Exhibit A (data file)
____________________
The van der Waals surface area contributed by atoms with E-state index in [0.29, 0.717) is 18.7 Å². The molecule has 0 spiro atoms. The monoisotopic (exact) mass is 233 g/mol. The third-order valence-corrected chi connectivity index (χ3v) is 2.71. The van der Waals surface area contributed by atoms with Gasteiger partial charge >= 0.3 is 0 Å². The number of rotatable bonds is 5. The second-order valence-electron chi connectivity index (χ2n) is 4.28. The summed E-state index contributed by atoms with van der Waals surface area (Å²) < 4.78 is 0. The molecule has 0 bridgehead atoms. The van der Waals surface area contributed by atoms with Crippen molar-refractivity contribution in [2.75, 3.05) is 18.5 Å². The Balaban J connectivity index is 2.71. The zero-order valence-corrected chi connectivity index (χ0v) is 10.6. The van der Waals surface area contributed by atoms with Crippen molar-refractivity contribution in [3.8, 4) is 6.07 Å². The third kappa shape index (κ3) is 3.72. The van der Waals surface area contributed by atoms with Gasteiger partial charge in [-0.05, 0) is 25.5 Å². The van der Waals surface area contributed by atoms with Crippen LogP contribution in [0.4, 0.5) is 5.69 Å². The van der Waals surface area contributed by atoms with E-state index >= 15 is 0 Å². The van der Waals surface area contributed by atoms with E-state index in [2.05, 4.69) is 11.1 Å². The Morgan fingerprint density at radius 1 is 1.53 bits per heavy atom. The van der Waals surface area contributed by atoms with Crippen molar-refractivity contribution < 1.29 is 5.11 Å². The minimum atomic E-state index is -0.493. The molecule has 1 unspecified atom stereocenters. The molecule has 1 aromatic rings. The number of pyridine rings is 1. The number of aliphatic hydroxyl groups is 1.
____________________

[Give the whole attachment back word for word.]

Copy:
The van der Waals surface area contributed by atoms with E-state index in [0.29, 0.717) is 18.7 Å². The molecule has 0 spiro atoms. The monoisotopic (exact) mass is 233 g/mol. The third-order valence-corrected chi connectivity index (χ3v) is 2.71. The van der Waals surface area contributed by atoms with Gasteiger partial charge >= 0.3 is 0 Å². The number of rotatable bonds is 5. The second-order valence-electron chi connectivity index (χ2n) is 4.28. The summed E-state index contributed by atoms with van der Waals surface area (Å²) < 4.78 is 0. The molecule has 0 bridgehead atoms. The van der Waals surface area contributed by atoms with Crippen molar-refractivity contribution in [2.75, 3.05) is 18.5 Å². The Balaban J connectivity index is 2.71. The zero-order valence-corrected chi connectivity index (χ0v) is 10.6. The van der Waals surface area contributed by atoms with Crippen molar-refractivity contribution in [3.8, 4) is 6.07 Å². The third kappa shape index (κ3) is 3.72. The van der Waals surface area contributed by atoms with Gasteiger partial charge in [-0.05, 0) is 25.5 Å². The van der Waals surface area contributed by atoms with Crippen LogP contribution in [0.4, 0.5) is 5.69 Å². The van der Waals surface area contributed by atoms with E-state index >= 15 is 0 Å². The van der Waals surface area contributed by atoms with E-state index in [2.05, 4.69) is 11.1 Å². The Morgan fingerprint density at radius 1 is 1.53 bits per heavy atom. The van der Waals surface area contributed by atoms with Crippen molar-refractivity contribution < 1.29 is 5.11 Å². The minimum atomic E-state index is -0.493. The molecule has 1 unspecified atom stereocenters. The molecule has 1 aromatic rings. The number of pyridine rings is 1. The number of aliphatic hydroxyl groups is 1.